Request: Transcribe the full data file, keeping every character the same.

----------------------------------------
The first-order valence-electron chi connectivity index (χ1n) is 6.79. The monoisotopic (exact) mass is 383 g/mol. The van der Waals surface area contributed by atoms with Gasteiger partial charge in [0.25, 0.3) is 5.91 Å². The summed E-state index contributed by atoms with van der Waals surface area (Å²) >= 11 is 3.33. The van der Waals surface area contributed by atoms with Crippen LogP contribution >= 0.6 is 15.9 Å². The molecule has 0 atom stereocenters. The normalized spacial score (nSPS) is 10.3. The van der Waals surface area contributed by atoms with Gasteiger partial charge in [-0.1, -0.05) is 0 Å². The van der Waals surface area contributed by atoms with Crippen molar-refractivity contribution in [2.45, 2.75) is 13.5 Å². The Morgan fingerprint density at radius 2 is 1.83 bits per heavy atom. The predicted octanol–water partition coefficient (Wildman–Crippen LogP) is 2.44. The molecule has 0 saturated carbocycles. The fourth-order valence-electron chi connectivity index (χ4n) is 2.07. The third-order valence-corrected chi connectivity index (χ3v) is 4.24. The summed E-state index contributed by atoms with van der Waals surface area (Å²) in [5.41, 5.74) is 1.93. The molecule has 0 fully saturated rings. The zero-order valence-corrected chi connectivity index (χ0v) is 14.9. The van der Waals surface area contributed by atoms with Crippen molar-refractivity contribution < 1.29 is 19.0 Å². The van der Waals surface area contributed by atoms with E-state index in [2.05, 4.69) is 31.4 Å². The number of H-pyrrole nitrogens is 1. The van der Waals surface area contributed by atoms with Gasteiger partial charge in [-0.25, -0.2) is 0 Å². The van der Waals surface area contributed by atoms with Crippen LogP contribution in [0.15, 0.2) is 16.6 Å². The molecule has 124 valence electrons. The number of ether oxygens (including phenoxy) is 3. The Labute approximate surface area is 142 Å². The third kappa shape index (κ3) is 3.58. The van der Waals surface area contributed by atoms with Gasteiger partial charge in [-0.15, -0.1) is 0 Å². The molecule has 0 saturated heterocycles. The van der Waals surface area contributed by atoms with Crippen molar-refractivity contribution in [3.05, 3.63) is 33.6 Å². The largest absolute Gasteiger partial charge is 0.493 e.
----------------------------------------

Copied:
The first-order valence-electron chi connectivity index (χ1n) is 6.79. The monoisotopic (exact) mass is 383 g/mol. The van der Waals surface area contributed by atoms with Gasteiger partial charge in [0.25, 0.3) is 5.91 Å². The summed E-state index contributed by atoms with van der Waals surface area (Å²) >= 11 is 3.33. The van der Waals surface area contributed by atoms with Crippen LogP contribution >= 0.6 is 15.9 Å². The molecule has 0 atom stereocenters. The normalized spacial score (nSPS) is 10.3. The van der Waals surface area contributed by atoms with Gasteiger partial charge in [-0.1, -0.05) is 0 Å². The van der Waals surface area contributed by atoms with Crippen molar-refractivity contribution in [2.45, 2.75) is 13.5 Å². The Morgan fingerprint density at radius 2 is 1.83 bits per heavy atom. The predicted octanol–water partition coefficient (Wildman–Crippen LogP) is 2.44. The molecule has 0 saturated carbocycles. The fourth-order valence-electron chi connectivity index (χ4n) is 2.07. The third-order valence-corrected chi connectivity index (χ3v) is 4.24. The summed E-state index contributed by atoms with van der Waals surface area (Å²) in [5.41, 5.74) is 1.93. The molecule has 0 fully saturated rings. The zero-order valence-corrected chi connectivity index (χ0v) is 14.9. The van der Waals surface area contributed by atoms with Crippen molar-refractivity contribution < 1.29 is 19.0 Å². The van der Waals surface area contributed by atoms with E-state index in [2.05, 4.69) is 31.4 Å². The number of H-pyrrole nitrogens is 1. The van der Waals surface area contributed by atoms with Gasteiger partial charge in [-0.25, -0.2) is 0 Å². The van der Waals surface area contributed by atoms with Crippen LogP contribution in [0.15, 0.2) is 16.6 Å². The molecule has 124 valence electrons. The number of ether oxygens (including phenoxy) is 3. The Labute approximate surface area is 142 Å². The third kappa shape index (κ3) is 3.58. The van der Waals surface area contributed by atoms with Gasteiger partial charge in [-0.15, -0.1) is 0 Å². The molecule has 0 saturated heterocycles. The van der Waals surface area contributed by atoms with Crippen molar-refractivity contribution in [3.05, 3.63) is 33.6 Å². The largest absolute Gasteiger partial charge is 0.493 e.